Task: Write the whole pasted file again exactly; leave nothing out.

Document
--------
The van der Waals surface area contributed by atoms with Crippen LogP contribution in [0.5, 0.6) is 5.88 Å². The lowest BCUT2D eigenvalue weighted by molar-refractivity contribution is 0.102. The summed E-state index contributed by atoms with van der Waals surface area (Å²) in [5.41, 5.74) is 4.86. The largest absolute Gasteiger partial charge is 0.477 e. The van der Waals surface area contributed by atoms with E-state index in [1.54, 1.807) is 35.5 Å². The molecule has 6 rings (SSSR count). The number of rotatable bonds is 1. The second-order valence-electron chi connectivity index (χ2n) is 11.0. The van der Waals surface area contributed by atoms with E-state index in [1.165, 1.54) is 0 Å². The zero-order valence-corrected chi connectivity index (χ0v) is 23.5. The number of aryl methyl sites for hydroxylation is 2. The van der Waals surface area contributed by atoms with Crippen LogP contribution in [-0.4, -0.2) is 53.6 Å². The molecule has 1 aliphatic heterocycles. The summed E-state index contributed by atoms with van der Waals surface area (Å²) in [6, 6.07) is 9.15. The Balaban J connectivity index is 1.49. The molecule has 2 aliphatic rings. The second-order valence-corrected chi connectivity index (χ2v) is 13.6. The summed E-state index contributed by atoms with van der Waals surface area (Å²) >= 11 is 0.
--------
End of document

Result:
The van der Waals surface area contributed by atoms with Crippen LogP contribution in [0.5, 0.6) is 5.88 Å². The lowest BCUT2D eigenvalue weighted by molar-refractivity contribution is 0.102. The summed E-state index contributed by atoms with van der Waals surface area (Å²) in [5.41, 5.74) is 4.86. The largest absolute Gasteiger partial charge is 0.477 e. The van der Waals surface area contributed by atoms with E-state index in [1.54, 1.807) is 35.5 Å². The molecule has 6 rings (SSSR count). The number of rotatable bonds is 1. The second-order valence-electron chi connectivity index (χ2n) is 11.0. The van der Waals surface area contributed by atoms with E-state index in [1.165, 1.54) is 0 Å². The zero-order valence-corrected chi connectivity index (χ0v) is 23.5. The number of aryl methyl sites for hydroxylation is 2. The van der Waals surface area contributed by atoms with Crippen LogP contribution in [-0.4, -0.2) is 53.6 Å². The molecule has 1 aliphatic heterocycles. The summed E-state index contributed by atoms with van der Waals surface area (Å²) in [6, 6.07) is 9.15. The Balaban J connectivity index is 1.49. The molecule has 2 aliphatic rings. The second-order valence-corrected chi connectivity index (χ2v) is 13.6. The summed E-state index contributed by atoms with van der Waals surface area (Å²) >= 11 is 0.